OKLAHOMA CITY — Oklahoma lawmakers will likely take up more than two dozen bills when they convene at the state Capitol next month for a special session dealing with tort legislation, according to House Speaker T.W. Shannon.
Shannon, R-Lawton, said a rewrite of the state’s tort system would require 26 to 28 bills. The Journal Record reported Sunday that Shannon told lawmakers in a memo last week there’s no deadline for bill introduction, though all House bills will be read on Sept. 3, the first day of the session.
He said he expects the session to last six to 10 days.
Gov. Mary Fallin called the special session to restore several laws overturned by the state Supreme Court that were designed to cut businesses’ legal liability costs.
It will be the first special legislative session since Fallin took office in 2011, and the governor wants lawmakers to limit the session to restoring the provisions of a bill adopted in 2009 that was designed to reduce the number of frivolous lawsuits and medical malpractice claims filed in Oklahoma.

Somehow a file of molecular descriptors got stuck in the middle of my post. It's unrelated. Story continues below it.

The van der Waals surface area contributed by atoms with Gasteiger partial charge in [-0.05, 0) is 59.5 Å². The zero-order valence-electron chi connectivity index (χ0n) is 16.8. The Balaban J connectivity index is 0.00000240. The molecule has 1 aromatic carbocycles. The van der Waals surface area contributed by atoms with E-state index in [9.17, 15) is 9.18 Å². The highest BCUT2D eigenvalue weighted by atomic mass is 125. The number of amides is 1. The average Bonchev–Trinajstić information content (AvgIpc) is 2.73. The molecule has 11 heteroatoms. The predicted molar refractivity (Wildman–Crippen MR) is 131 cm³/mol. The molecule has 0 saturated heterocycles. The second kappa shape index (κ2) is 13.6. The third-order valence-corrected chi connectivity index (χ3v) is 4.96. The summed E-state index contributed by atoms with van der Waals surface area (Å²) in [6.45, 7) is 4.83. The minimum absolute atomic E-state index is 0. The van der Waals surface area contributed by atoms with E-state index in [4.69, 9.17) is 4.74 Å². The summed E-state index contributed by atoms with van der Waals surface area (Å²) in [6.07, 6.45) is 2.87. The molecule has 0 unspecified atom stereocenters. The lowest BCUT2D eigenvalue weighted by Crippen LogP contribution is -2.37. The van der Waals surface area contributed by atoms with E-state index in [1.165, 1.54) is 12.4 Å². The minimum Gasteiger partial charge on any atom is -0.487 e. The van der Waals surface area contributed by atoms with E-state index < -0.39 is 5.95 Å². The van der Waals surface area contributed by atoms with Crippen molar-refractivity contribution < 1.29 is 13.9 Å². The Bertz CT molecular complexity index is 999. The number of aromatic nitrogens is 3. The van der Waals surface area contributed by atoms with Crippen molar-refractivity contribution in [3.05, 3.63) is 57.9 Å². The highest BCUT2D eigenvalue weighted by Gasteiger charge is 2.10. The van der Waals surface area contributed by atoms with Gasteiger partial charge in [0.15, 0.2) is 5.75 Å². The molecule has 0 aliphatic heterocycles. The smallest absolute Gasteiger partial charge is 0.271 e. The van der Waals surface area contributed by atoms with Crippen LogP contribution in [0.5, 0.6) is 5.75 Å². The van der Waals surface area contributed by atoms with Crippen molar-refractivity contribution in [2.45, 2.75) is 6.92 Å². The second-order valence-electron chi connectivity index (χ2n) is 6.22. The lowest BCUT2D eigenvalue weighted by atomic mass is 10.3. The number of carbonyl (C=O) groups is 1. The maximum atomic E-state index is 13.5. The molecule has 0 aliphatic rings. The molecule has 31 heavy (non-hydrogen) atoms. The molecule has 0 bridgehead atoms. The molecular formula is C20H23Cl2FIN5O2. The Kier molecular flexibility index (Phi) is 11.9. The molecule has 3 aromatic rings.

The high court threw out the legislation earlier this year, finding that it violated the single-subject rule in the Oklahoma Constitution and amounted to logrolling, or the passing of legislation that contains multiple subjects.
Some Democrats have opposed the special session, noting that it would cost taxpayers about $30,000 per day.
“The Democrats in the state Senate believe that a special session to revisit this issue is a waste of both time and taxpayer dollars,” said Sen. Sean Burrage, D-Claremore.
State Rep. Jeannie McDaniel, D-Tulsa, said the tort reform legislation would pass both chambers of the Legislature.
“The way things are going, it looks like they have the votes to pass it,” she said. “But what’s sad to me is I’m getting email from the medical community urging me to support the bill. But, at the same time, these same people have stayed silent on Medicaid expansion.”